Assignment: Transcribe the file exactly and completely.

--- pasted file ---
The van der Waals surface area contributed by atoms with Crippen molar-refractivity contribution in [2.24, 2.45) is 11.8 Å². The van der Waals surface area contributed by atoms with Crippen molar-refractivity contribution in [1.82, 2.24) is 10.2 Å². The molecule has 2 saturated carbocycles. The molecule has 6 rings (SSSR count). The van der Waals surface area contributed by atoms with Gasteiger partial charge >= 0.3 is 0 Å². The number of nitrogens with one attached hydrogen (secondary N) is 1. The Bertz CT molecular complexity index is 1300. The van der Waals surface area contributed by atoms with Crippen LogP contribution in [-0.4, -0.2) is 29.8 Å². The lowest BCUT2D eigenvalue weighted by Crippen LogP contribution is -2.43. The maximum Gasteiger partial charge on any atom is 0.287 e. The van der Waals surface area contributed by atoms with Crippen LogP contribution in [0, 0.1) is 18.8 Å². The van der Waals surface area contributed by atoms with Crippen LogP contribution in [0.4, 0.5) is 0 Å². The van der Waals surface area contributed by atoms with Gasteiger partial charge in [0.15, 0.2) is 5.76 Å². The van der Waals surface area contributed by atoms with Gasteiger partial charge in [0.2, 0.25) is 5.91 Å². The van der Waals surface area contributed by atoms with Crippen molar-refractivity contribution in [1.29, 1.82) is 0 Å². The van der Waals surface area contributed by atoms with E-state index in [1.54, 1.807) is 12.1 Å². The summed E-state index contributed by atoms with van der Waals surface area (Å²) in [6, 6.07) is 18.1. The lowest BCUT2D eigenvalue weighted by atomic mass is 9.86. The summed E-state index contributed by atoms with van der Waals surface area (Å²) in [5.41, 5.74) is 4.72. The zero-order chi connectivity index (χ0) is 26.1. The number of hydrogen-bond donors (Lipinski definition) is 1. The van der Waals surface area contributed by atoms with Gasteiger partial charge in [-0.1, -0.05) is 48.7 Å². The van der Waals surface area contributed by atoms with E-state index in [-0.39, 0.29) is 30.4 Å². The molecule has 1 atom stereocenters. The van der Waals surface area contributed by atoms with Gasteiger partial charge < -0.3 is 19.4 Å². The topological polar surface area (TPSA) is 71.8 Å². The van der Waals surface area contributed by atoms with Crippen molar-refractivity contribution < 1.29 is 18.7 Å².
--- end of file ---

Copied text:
The van der Waals surface area contributed by atoms with Crippen molar-refractivity contribution in [2.24, 2.45) is 11.8 Å². The van der Waals surface area contributed by atoms with Crippen molar-refractivity contribution in [1.82, 2.24) is 10.2 Å². The molecule has 2 saturated carbocycles. The molecule has 6 rings (SSSR count). The van der Waals surface area contributed by atoms with Gasteiger partial charge >= 0.3 is 0 Å². The number of nitrogens with one attached hydrogen (secondary N) is 1. The Bertz CT molecular complexity index is 1300. The van der Waals surface area contributed by atoms with Crippen LogP contribution in [-0.4, -0.2) is 29.8 Å². The lowest BCUT2D eigenvalue weighted by Crippen LogP contribution is -2.43. The maximum Gasteiger partial charge on any atom is 0.287 e. The van der Waals surface area contributed by atoms with Crippen LogP contribution in [0, 0.1) is 18.8 Å². The van der Waals surface area contributed by atoms with Crippen LogP contribution in [0.4, 0.5) is 0 Å². The van der Waals surface area contributed by atoms with Gasteiger partial charge in [0.15, 0.2) is 5.76 Å². The van der Waals surface area contributed by atoms with Gasteiger partial charge in [0.2, 0.25) is 5.91 Å². The van der Waals surface area contributed by atoms with Crippen molar-refractivity contribution in [1.29, 1.82) is 0 Å². The van der Waals surface area contributed by atoms with E-state index in [1.54, 1.807) is 12.1 Å². The summed E-state index contributed by atoms with van der Waals surface area (Å²) in [6, 6.07) is 18.1. The lowest BCUT2D eigenvalue weighted by atomic mass is 9.86. The summed E-state index contributed by atoms with van der Waals surface area (Å²) in [5.41, 5.74) is 4.72. The zero-order chi connectivity index (χ0) is 26.1. The number of hydrogen-bond donors (Lipinski definition) is 1. The van der Waals surface area contributed by atoms with Gasteiger partial charge in [-0.1, -0.05) is 48.7 Å². The van der Waals surface area contributed by atoms with E-state index in [-0.39, 0.29) is 30.4 Å². The molecule has 1 atom stereocenters. The van der Waals surface area contributed by atoms with Gasteiger partial charge < -0.3 is 19.4 Å². The topological polar surface area (TPSA) is 71.8 Å². The van der Waals surface area contributed by atoms with Crippen molar-refractivity contribution < 1.29 is 18.7 Å².